How Do You Regulate Legalized Fiction?

How Do You Regulate Legalized Fiction?

n 1938 Congress passed the Food, Drugs and Cosmetics Act, part of which defines as a drug any product in the US Homeopathic Pharmacopoeia (HPUS). This designation was due to the Senator who sponsored the bill, Senator Royal Copeland, a homeopath.

As a result of the law, anything nostrum in the HPUS is considered legal. The only premarket approval for a homeopathic nostrum is finding its way into the HPUS, which does not require the standards of safety and efficacy that real medications have to meet.

As a result the FDA has failed at any form of regulation of homeopathic products.

As evidenced by the FDA guidance documents…the Court concludes that the FDA has largely abdicated any role it might have had in creating standards for homeopathic OTC drugs, and has instead attempted to delegate this authority to the non-governmental organization that determines whether homeopathic substances should be included in the HPUS. In addition, the FDA explicitly states that it makes no guarantee about the safety or efficacy of homeopathic OTC drugs even if they meet the unknown standards for inclusion in the HPUS.

The FDA has tried and failed in the past, but are interested in regulation again:


“The Food and Drug Administration (FDA) is announcing a public hearing to obtain information and comments from stakeholders about the current use of human drug and biological products labeled as homeopathic, as well as the Agency’s regulatory framework for such products. These products include prescription drugs and biological products labeled as homeopathic and over-the-counter (OTC) drugs labeled as homeopathic. FDA is seeking participants for the public hearing and written comments from all interested parties, including, but not limited to, consumers, patients, caregivers, health care professionals, patient groups, and industry. FDA is seeking input on a number of specific questions, but is interested in any other pertinent information participants would like to share.”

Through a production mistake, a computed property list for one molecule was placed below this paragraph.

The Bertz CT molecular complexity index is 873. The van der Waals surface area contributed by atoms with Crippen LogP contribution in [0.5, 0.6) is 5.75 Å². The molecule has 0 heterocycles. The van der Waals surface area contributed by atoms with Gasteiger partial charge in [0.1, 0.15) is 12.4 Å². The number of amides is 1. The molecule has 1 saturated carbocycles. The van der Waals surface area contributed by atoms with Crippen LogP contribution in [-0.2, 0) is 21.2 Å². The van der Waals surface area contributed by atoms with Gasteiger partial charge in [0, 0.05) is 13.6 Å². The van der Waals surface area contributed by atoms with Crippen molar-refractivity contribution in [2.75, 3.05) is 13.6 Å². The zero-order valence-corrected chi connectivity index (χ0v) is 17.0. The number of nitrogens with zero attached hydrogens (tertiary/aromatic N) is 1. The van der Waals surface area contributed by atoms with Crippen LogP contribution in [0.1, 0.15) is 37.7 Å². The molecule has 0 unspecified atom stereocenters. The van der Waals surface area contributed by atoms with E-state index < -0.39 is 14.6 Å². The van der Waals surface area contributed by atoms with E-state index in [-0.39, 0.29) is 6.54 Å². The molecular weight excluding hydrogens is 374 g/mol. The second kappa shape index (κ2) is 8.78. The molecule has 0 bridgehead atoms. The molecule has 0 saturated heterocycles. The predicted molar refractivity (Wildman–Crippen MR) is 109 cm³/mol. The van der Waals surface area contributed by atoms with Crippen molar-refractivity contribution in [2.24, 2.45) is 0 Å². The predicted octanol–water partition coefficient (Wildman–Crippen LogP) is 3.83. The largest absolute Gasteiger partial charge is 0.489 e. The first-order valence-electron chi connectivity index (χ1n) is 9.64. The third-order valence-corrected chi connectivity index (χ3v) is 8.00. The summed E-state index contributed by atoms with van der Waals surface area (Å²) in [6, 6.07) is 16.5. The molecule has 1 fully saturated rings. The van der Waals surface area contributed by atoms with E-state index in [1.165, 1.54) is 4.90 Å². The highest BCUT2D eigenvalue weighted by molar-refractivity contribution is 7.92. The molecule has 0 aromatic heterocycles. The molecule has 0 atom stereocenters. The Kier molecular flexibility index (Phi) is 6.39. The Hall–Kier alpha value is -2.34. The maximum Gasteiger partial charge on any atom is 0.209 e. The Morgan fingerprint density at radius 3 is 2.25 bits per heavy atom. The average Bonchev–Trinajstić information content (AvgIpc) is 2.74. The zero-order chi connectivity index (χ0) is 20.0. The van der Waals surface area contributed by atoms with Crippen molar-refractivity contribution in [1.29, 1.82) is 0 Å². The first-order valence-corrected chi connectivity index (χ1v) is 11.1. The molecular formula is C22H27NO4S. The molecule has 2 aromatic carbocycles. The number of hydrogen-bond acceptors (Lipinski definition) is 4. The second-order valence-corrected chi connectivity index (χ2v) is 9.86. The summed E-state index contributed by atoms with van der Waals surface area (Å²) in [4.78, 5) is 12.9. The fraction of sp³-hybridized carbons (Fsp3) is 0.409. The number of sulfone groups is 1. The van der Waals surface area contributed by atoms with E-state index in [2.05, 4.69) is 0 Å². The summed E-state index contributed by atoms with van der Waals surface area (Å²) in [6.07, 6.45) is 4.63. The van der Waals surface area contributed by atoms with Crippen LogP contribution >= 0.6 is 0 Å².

Homeopathic products are legal and the FDA knows they are useless, a conclusion repeatedly supported by reviews of homeopathy.

While homeopathy is often used for relatively mild illnesses, it is also offered as treatment or prevention or diseases that can kill: asthma, malaria and meningitis.

It will be interesting to see what the FDA can do. Homeopathy is nothing that does nothing but a legalized nothing. Reading Conditions Under Which Homeopathic Drugs May be Marketed is kind of sad, the FDA being required to recognize the processes by which products are added to the HPUS such as provings. It is a sorry sight that an organization that usually is based on reality is forced by law to use fantasy.

It will take an act of Congress to remove the inappropriate and special designation of homeopathic nostrums. So it is unlikely that the FDA can remove homeopathy. Since the nostrums are intrinsically unable to have effect, they will also have no ill effects, the usual reason the FDA has to pull a supplement off the market. The danger from homeopathy comes from using the nostrums instead of real medications, which will make potential regulation interesting and challenging.

The FDA is asking for comments. Interested groups should participate.

Points of Interest 03/27/2015
Points of Interest 03/26/2015

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